The Killing Kind is Chris Holm’s debut with Mulholland Books. It is a movement away from the paranormal milieu of his previous series with Angry Robot. This novel is decidedly noir in nature and a perfect fit for Holm’s gritty writing style.
The novel’s protagonist, Mike Hendricks, is the ultimate anti-hero. Mike is a hitman, but since he only targets other hitmen, readers can root for him with a clear conscience. In many ways, he is the typical “bad boy” and readers will feel bonded to him from the moment he stalks onto the page. His missions are at once dangerous, deadly, and strangely exotic.
One lengthy vignette near the middle of the book involves an assignment within a casino. Readers will be reminded of Ocean’s Eleven with the intricacy of the plan; but the unflinching nature of the novel helps to bring realism to the proceedings. Holm is not afraid to use familiar tropes but he always manages to give them new life with his original deviations.
It is no accident that this comparison is with the film world. The plotting in The Killing Kind has a cinematic feel to it – with the action traversing from one location to the next in rapid succession. Insiders will note that many of the locations in the book correspond with cities that hosted Bouchercon, the World Mystery Convention. Locations such as St. Louis, Long Beach, Cleveland, and Albany are all represented.
It is, however, the writing that is the true star in The Killing Kind. The pacing of the novel is near perfect with a gradual build to the midway point and then a cannonball of narrative straight through to the conclusion. Chris Holm has a knack for creating metaphors which seem fresh and original while also being instantly obvious. In just a few lines, Holm can create a character out of whole cloth or set the location for an extended action sequence. Take for example this quote from very early in the Chapter One:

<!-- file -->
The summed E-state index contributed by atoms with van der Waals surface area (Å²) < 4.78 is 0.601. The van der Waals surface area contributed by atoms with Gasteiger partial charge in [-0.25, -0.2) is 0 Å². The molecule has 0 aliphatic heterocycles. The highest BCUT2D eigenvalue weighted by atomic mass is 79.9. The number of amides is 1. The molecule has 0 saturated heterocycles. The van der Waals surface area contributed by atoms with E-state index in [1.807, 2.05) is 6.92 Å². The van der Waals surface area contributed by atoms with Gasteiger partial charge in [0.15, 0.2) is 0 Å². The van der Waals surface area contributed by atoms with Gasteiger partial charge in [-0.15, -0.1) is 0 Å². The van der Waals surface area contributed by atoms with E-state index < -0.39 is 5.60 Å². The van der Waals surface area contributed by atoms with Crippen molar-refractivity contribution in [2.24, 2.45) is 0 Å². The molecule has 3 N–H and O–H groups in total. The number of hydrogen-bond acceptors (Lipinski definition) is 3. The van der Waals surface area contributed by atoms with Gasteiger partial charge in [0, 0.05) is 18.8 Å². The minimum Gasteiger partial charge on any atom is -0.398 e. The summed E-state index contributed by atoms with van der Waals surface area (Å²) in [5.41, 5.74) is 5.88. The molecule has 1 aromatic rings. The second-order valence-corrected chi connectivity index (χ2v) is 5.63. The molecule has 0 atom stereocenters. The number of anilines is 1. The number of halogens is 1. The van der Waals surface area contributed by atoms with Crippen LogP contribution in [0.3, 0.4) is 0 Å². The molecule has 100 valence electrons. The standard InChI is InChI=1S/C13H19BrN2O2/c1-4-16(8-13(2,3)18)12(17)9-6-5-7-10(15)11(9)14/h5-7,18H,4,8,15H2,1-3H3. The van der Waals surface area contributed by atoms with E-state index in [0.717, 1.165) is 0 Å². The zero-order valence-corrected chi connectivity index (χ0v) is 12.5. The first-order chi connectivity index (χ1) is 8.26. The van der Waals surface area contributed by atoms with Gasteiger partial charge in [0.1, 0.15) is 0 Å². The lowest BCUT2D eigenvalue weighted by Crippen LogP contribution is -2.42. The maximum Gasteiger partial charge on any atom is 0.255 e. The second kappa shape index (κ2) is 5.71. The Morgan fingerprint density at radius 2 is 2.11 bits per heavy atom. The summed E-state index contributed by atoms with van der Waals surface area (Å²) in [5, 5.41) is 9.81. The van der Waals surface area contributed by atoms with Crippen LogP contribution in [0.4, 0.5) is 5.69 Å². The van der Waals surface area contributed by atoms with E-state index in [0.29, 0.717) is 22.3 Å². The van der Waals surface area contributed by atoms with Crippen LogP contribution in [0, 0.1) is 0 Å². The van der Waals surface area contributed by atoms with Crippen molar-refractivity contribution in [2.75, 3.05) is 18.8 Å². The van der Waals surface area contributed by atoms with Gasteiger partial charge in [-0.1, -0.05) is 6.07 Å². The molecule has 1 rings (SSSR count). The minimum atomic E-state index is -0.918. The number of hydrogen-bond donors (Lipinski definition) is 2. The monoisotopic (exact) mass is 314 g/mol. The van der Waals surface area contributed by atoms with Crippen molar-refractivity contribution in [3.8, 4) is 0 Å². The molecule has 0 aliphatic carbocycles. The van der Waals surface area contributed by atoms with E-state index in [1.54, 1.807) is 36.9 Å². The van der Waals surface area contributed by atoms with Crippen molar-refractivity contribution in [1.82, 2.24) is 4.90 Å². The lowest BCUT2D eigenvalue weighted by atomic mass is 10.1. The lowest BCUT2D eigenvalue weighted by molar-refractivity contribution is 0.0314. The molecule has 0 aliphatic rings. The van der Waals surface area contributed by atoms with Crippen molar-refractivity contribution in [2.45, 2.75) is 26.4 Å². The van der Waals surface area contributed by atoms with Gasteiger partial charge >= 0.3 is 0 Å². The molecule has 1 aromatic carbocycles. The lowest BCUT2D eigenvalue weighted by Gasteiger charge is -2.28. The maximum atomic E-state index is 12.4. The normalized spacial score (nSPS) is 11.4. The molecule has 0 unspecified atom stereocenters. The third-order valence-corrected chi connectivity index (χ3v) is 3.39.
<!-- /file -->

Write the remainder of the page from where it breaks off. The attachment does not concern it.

“Miami was beautiful, sure, but that beauty was as garish and artificial as the siliconed women who walked its streets.”
Even an anti-hero needs a nemesis and Chris Holm does not let readers down. Like a classic James Bond villain, Engelmann is pure evil, but still manages to avoid becoming a caricature. The enmity between Hendricks and Engelmann is the fuel that sets The Killing Kind ablaze. Throw in the FBI who are also hot on their trail and you have the makings of a classic chase thriller.
Mike Hendricks also gets a complex backstory. His wife thinks he died during a military operation in Afghanistan. Mike thinks it best to allow her to believe this since his current “occupation” comes with unusual stress and risk. Unfortunately for Mike, this decision may come back to haunt him. Chris Holm clearly has great respect for our military and the plight of returned veterans.
The Killing Kind is a fast-paced, adrenaline-fueled novel marking a turning point in the career of Chris Holm. Where he was once a cult author with a loyal fan base, this new novel will no doubt make him a recognizable and leading name in the thriller genre moving forward. It is ironic that The Killing Kind features two rival hitmen since the novel itself is a guaranteed “hit.”
Disclaimer: A print galley of this title was provided to BOLO Books by the publisher. No review was promised and the above is an unbiased review of the novel.